Reviewed by: Eric Paddon
|Featuring:||Charlton Heston … Colonel George Taylor
Roddy McDowall … Cornelius
Kim Hunter … Dr. Zira
Maurice Evans … Dr. Zaius—Minister of Science
James Whitmore … President of the Assembly
James Daly … Dr. Honorious—Deputy Minister of Justice
Linda Harrison … Nova
Robert Gunner … Landon
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|Director:||Franklin J. Schaffner|
Twentieth Century Fox Film Corporation
Arthur P. Jacobs
|Distributor:||Twentieth Century Fox Film Corporation|
Probably one of the greatest sci-fi movies ever made, “Planet Of The Apes” tells the tale of cynical, misanthropic astronaut George Taylor (Charlton Heston) who leaves Earth in search of “something better than man.” Instead, he finds himself 2000 years in the future in a living nightmare on a planet where apes are the dominant being, and humans are savage, mute primitives kept in cages. As he struggles in this world where the concept of an intelligent human is unheard of, Taylor finds himself becoming a defender of his race for the first time, but the end of the movie offers a shocking climax that shatters his newfound faith in humanity and instead vindicates his earlier instincts.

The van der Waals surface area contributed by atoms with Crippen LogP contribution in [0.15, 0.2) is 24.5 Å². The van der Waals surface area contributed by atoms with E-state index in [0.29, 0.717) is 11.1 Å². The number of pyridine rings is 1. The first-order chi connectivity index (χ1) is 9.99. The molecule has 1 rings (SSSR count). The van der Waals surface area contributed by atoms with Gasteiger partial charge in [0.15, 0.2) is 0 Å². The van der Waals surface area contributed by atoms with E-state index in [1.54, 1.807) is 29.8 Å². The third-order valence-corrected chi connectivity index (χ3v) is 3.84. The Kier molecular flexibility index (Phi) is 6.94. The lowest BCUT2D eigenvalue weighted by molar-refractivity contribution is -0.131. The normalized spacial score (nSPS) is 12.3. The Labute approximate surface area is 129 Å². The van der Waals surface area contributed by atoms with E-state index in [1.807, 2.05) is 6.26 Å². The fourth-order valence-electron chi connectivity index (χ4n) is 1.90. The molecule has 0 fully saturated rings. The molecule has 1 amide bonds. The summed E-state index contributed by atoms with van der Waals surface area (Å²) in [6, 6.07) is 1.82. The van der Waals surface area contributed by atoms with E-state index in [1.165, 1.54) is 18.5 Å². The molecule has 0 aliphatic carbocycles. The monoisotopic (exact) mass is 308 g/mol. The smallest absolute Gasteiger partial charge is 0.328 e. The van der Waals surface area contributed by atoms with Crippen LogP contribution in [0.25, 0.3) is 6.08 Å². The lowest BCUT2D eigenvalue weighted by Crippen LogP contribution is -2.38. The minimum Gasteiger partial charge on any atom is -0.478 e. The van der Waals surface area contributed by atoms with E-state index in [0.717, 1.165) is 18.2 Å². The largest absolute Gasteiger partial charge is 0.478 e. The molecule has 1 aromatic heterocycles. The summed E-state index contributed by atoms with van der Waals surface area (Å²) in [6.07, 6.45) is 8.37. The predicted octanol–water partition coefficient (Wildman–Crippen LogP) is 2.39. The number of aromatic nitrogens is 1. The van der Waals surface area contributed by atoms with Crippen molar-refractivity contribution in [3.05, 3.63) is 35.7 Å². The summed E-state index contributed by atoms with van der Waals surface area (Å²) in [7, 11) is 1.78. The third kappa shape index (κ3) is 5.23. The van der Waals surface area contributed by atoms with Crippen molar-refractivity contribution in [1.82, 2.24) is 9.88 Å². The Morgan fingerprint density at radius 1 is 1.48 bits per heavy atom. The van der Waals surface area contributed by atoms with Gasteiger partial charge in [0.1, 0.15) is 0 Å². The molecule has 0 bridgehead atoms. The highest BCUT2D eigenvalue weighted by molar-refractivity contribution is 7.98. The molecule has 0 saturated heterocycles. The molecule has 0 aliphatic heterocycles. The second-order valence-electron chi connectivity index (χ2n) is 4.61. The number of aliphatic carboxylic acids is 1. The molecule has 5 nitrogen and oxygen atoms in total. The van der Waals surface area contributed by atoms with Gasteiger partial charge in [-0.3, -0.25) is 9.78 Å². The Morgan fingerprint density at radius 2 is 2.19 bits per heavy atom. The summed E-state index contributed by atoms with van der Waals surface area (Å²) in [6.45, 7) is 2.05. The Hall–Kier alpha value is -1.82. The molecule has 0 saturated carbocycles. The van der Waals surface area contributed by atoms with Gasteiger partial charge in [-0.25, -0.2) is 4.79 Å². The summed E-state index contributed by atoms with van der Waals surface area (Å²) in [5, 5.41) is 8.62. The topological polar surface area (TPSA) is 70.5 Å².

“Planet Of The Apes” is terrific moviemaking, with an outstanding script, direction and score, and magnificent performances. This is Heston’s finest role outside the Biblical epics he’s best noted for, while Roddy McDowall, Kim Hunter and Maurice Evans excell under layers of convincing Oscar®-winning ape makeup in their parts.
The cautionary note for Christians when viewing this movie has to do with a reverse evolution/creation debate that comes up in this movie. The religious apes come across as intolerant bigots, and this can be seen as a hidden slam against the traditional theological Christians of our own world. At the same time though, one should keep in mind that ultimately the instincts of the religious leader, Dr. Zaius are proved right by the film’s climax, and one can perhaps see in the film a cautionary warning to Christians about what the most effective way of defending religious principles should be.
Made in 1968, there is no graphic violence (some mild shootings) or language. There is one “God damn” uttered in this movie, but as Charlton Heston noted in his journal, it was meant as a literal plea for God to bring judgment, and not a profane taking of His name. Apart from that, it is fine sci-fi entertainment for those at least 10-11 and above.